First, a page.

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Crotts v. O'Connor

United States District Court, S.D. Ohio, Eastern Division

January 10, 2017

STEVEN CROTTS, Plaintiff,
v.
MAUREEN O'CONNOR, et al., Defendants.

          Kemp Magistrate Judge.

          OPINION AND ORDER

          GEORGE C. SMITH, JUDGE.

         This matter is before the Court upon the motions of both The Honorable Chief Justice Maureen O'Connor (“Chief Justice O'Connor”) and the Supreme Court of Ohio and the State of Ohio (collectively, the “State Defendants”). Chief Justice O'Connor filed a Motion to Dismiss for failure to state a claim pursuant to Federal Rule of Civil Procedure 12(b)(6) (Doc. 15), and the State Defendants filed a Motion for Judgment on the Pleadings pursuant to Federal Rule of Civil Procedure 12(c) (Doc. 23) (collectively, the “Motions”). Plaintiff Steven Crotts (“Plaintiff”) responded in opposition to the Motion to Dismiss (Doc. 16) and the Motion for Judgment on the Pleadings (Doc. 24). Chief Justice O'Connor and the State Defendants replied in support of the Motions. The Motions are fully briefed and ripe for review. For the reasons that follow, the Motions are GRANTED.

         I. BACKGROUND

         A. Factual Background

         This action arises out of Plaintiff's criminal conviction for sexual assault. On November 14, 2001, Plaintiff was arrested when he turned himself in to authorities after learning of an outstanding warrant for his arrest stemming from a 1999 sexual assault charge. (Doc. 1, Compl. at ¶ 2). Plaintiff claims there were numerous procedural errors and civil rights violations that led to his initial conviction, including improper tolling, failure to serve a warrant, and ineffective assistance of counsel. (Id.). Plaintiff appealed his conviction in Ohio's Eighth District Court of Appeals. (Id. at ¶ 9). The Eighth District reversed Plaintiff's conviction based on findings that the victim made several inconsistent statements during the course of the investigation and trial, the conviction was based on insufficient evidence, inadmissible and/or prejudicial evidence was introduced at trial, and the prosecutors made prejudicial mischaracterizations during the trial. (Id.). The State of Ohio subsequently filed an appeal in the Supreme Court of Ohio. On December 15, 2004, the Supreme Court of Ohio, in an opinion authored by Chief Justice O'Connor, reversed the Eighth District's judgment and remanded the case on the basis that the trial court did not abuse its discretion when it admitted certain evidence at trial. (Id. at ¶ 14). On remand, the Eighth District affirmed Plaintiff's conviction. (Id.). Since 2005, Plaintiff has sought relief from his conviction in Ohio state courts and in the United States District Court for the Northern District of Ohio. (Id. at ¶¶ 15-16). Plaintiff's Complaint alleges multiple instances of ineffective assistance of counsel in connection with his conviction and subsequent appeals. (Id. at ¶¶ 2, 10, 11, 19).

         Plaintiff commenced the present action to challenge the Ohio Supreme Court's rules regarding criminal appeals premised on ineffective assistance of counsel, and the December 15, 2004 decision issued by Chief Justice O'Connor. Chief Justice O'Connor now moves to dismiss the Complaint and the State Defendants move for judgment on the pleadings.

         II. STANDARDS OF REVIEW

         A. Motion to Dismiss

         Chief Justice O'Connor brings her motion pursuant to Rule 12(b)(6) of the Federal Rules of Civil Procedure, alleging that Plaintiffs have failed to state a claim upon which relief can be granted.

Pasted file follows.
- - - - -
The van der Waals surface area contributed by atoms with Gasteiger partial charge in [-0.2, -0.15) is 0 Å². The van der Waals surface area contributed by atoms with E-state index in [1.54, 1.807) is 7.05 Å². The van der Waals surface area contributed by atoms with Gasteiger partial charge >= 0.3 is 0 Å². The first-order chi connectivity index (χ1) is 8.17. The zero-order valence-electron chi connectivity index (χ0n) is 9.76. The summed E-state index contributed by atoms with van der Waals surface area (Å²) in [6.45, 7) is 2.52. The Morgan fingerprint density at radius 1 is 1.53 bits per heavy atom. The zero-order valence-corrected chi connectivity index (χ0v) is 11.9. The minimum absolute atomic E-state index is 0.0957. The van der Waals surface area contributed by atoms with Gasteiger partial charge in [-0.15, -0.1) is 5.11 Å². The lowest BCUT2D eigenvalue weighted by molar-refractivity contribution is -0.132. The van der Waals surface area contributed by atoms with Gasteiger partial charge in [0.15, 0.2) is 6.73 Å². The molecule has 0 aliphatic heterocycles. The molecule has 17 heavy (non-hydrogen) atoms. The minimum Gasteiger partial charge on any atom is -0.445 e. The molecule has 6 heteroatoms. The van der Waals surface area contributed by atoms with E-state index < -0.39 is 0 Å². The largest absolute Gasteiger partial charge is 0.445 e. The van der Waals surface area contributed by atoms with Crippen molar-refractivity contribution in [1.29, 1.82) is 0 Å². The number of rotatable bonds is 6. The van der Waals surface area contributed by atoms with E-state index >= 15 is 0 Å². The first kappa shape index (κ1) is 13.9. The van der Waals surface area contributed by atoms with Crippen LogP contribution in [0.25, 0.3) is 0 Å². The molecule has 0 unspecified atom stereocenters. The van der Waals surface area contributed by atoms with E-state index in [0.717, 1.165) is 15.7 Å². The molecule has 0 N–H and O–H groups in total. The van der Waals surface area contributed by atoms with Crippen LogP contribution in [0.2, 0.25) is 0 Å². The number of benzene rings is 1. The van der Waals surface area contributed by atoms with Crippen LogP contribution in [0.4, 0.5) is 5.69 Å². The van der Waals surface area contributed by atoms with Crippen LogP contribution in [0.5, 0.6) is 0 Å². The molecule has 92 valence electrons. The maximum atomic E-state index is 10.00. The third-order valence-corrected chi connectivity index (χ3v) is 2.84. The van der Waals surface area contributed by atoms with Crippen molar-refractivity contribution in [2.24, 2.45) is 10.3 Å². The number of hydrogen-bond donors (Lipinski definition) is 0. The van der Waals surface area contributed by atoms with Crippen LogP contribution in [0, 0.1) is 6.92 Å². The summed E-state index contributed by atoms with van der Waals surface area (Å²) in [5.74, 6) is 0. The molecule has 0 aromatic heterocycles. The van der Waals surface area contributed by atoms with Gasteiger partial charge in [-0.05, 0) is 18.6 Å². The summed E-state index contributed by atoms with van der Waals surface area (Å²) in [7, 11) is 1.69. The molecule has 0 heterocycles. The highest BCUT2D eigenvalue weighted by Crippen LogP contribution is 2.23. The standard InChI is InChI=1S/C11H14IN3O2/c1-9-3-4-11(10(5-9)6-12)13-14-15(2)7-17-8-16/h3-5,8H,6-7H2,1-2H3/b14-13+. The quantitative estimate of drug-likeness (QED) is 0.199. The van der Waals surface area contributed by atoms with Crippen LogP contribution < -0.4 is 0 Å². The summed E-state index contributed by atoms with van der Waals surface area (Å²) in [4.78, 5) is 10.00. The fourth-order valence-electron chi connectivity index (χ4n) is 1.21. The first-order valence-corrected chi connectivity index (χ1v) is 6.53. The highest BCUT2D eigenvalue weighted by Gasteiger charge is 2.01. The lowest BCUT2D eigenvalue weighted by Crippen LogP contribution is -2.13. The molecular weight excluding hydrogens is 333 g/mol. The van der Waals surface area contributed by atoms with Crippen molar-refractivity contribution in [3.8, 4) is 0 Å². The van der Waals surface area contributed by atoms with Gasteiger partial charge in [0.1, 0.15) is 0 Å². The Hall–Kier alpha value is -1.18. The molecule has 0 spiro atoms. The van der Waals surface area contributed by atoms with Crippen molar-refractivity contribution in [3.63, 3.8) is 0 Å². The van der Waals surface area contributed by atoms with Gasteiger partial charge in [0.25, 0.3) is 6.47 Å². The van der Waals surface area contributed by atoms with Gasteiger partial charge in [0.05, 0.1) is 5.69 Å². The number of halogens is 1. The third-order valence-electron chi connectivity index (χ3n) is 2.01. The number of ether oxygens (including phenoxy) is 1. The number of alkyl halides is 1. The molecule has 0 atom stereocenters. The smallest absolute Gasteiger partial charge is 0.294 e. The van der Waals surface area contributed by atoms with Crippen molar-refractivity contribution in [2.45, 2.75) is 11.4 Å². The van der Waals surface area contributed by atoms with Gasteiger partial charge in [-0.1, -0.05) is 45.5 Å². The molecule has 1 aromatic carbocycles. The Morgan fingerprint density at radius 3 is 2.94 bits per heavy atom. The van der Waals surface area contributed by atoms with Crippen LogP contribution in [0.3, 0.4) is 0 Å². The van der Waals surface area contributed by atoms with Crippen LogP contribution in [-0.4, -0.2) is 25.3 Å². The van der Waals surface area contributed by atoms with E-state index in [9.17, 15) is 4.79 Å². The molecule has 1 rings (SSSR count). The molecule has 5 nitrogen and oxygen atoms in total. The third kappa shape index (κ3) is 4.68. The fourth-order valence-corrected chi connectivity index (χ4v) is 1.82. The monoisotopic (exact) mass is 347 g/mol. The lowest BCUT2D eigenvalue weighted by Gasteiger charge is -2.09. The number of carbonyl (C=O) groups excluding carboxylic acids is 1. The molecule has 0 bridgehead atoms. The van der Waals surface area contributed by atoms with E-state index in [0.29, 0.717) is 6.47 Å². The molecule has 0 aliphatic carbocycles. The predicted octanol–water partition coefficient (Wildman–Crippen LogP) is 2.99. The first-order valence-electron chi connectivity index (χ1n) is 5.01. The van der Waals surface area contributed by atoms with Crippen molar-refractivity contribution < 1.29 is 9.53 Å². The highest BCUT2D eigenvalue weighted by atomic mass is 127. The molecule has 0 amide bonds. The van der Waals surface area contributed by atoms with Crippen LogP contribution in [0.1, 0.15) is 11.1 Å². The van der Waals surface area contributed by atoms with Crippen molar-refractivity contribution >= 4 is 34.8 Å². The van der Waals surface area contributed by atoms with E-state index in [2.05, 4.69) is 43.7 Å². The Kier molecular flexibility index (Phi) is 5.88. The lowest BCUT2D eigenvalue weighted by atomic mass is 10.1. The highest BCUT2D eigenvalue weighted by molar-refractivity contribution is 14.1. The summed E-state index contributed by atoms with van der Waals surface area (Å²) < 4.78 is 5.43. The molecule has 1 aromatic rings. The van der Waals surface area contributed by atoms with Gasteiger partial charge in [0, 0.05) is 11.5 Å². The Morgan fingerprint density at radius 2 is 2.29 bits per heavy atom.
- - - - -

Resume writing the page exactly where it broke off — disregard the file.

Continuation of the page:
Under the Federal Rules, any pleading that states a claim for relief must contain a “short and plain statement of the claim” showing that the pleader is entitled to such relief. Fed.R.Civ.P. 8(a)(2). To meet this standard, a party must allege sufficient facts to state a claim that is “plausible on its face.” Bell Atl. Corp. v. Twombly, 550 U.S. 544, 555 (2007). A claim will be considered “plausible on its face” when a plaintiff sets forth “factual content that allows the court to draw the reasonable inference that the defendant is liable for the misconduct alleged.” Ashcroft v. Iqbal, 556 U.S. 662, 678 (2009).

         Rule 12(b)(6) allows parties to challenge the sufficiency of a complaint under the foregoing standards. In considering whether a complaint fails to state a claim upon which relief can be granted, the Court must “construe the complaint in the light most favorable to the plaintiff, accept its allegations as true, and draw all reasonable inferences in favor of the plaintiff.” Ohio Police & Fire Pension Fund v. Standard & Poor's Fin. Servs. LLC, 700 F.3d 829, 835 (6th Cir. 2012) (quoting Directv, Inc. v. Treesh, 487 F.3d 471, 476 (6th Cir. 2007)). However, “the tenet that a court must accept a complaint's allegations as true is inapplicable to threadbare recitals of a cause of action's elements, supported by mere conclusory statements.” Iqbal, 556 U.S. at 663. Thus, while a court is to afford plaintiff every inference, the pleading must still contain facts sufficient to “provide a plausible basis for the claims in the complaint”; a recitation of facts intimating the “mere possibility of misconduct” will not suffice. Flex Homes, Inc. v. Ritz-Craft Corp of Michigan, Inc., 491 F. App'x 628, 632 (6th Cir. 2012); Iqbal, 556 U.S. at 679.

         B. Motion for Judgment on the Pleadings

         The State Defendants move for judgment on the pleadings pursuant to Federal Rule of Civil Procedure 12(c). “After the pleadings are closed but within such time as not to delay the trial, any party may move for judgment on the pleadings.” Fed.R.Civ.P. 12(c). In deciding a Rule 12(c) motion based on all pleadings, courts apply “the same de novo standard applicable to motions to dismiss under Rule 12(b)(6).” Grindst ...


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